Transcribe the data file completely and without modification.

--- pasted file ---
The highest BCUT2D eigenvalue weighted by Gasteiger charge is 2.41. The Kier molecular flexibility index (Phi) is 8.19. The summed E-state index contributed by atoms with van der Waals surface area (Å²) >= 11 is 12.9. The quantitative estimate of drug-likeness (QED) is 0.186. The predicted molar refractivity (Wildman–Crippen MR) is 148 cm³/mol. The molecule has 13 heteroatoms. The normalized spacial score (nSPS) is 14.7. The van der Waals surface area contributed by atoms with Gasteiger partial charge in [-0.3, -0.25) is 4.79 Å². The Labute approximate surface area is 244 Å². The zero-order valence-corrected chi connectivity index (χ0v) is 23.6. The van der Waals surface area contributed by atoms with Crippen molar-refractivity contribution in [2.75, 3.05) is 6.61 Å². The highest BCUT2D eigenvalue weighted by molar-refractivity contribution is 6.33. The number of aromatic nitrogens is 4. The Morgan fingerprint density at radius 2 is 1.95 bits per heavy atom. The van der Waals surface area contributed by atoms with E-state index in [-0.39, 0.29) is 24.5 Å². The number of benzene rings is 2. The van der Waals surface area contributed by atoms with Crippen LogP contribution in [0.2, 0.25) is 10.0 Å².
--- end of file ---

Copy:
The highest BCUT2D eigenvalue weighted by Gasteiger charge is 2.41. The Kier molecular flexibility index (Phi) is 8.19. The summed E-state index contributed by atoms with van der Waals surface area (Å²) >= 11 is 12.9. The quantitative estimate of drug-likeness (QED) is 0.186. The predicted molar refractivity (Wildman–Crippen MR) is 148 cm³/mol. The molecule has 13 heteroatoms. The normalized spacial score (nSPS) is 14.7. The van der Waals surface area contributed by atoms with Gasteiger partial charge in [-0.3, -0.25) is 4.79 Å². The Labute approximate surface area is 244 Å². The zero-order valence-corrected chi connectivity index (χ0v) is 23.6. The van der Waals surface area contributed by atoms with Crippen molar-refractivity contribution in [2.75, 3.05) is 6.61 Å². The highest BCUT2D eigenvalue weighted by molar-refractivity contribution is 6.33. The number of aromatic nitrogens is 4. The Morgan fingerprint density at radius 2 is 1.95 bits per heavy atom. The van der Waals surface area contributed by atoms with E-state index in [-0.39, 0.29) is 24.5 Å². The number of benzene rings is 2. The van der Waals surface area contributed by atoms with Crippen LogP contribution in [0.2, 0.25) is 10.0 Å².